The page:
These are the very movements and organizations that have helped establish a base through which we must further develop our movement towards liberation. Qualitative change can be realized only in cases when there are conscious and struggling people, working in solidarity towards one collective goal, who plan effective social campaigns with organized groups who will cooperate and help replace the current system with a qualitatively new and better one, void of corruption, democratic, and fair.

This is evidenced through Egypt’s example, where the worker’s strife towards justice was decisive and long planned through effective community development work which ultimately lead to successful outcomes.

Alongside protests, it is also necessary to develop specific visions for a more ideal society specifically paying attention to the political system, the separation of authoritative power, and on issues regarding education, the environment, and socio-economic, foreign, and political affairs.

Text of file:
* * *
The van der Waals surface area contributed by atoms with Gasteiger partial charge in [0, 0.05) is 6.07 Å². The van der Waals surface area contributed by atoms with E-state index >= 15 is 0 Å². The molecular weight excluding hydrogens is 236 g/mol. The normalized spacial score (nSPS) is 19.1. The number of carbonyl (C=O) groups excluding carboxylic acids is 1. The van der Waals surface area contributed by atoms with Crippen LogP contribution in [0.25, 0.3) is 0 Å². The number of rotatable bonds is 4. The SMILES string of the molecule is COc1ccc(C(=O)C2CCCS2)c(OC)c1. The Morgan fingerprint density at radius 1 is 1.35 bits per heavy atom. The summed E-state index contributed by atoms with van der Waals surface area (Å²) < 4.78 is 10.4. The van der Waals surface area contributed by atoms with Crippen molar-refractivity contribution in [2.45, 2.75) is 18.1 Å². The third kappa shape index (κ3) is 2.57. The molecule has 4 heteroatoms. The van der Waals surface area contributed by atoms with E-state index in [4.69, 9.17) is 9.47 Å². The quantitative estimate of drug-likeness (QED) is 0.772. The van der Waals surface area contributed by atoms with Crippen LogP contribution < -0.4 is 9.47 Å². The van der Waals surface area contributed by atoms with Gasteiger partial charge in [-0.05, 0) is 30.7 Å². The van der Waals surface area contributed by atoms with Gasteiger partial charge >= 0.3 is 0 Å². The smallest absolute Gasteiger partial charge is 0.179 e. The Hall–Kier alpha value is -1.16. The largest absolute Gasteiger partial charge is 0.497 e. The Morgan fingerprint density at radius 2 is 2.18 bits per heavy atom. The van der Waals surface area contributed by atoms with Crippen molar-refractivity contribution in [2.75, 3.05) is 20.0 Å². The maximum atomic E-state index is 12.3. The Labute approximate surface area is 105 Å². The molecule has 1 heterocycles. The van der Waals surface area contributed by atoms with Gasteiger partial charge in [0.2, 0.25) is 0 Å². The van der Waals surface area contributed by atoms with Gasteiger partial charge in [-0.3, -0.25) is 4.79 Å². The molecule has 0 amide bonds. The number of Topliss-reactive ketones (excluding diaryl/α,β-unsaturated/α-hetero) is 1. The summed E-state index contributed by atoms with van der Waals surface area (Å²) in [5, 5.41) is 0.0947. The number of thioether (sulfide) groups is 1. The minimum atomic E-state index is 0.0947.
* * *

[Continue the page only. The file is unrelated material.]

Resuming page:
Other issues that must be questioned and further discussed include the initial steps necessary for the restoration of justice in Armenia, the redistribution of resources (in the legal and socio-economic sense). The most important thing is that said discussions should not take place in closed settings, but rather, they must be held in open forums in order to encompass the voice and active input of every and all citizens.



I would like to direct my attention towards the topic of female participation: in Armenia, many approach subject matters revolving men and women’s equal rights, public sector gender-based inequalities, and decision-making processes regarding women’s participation with much contempt or disinterest.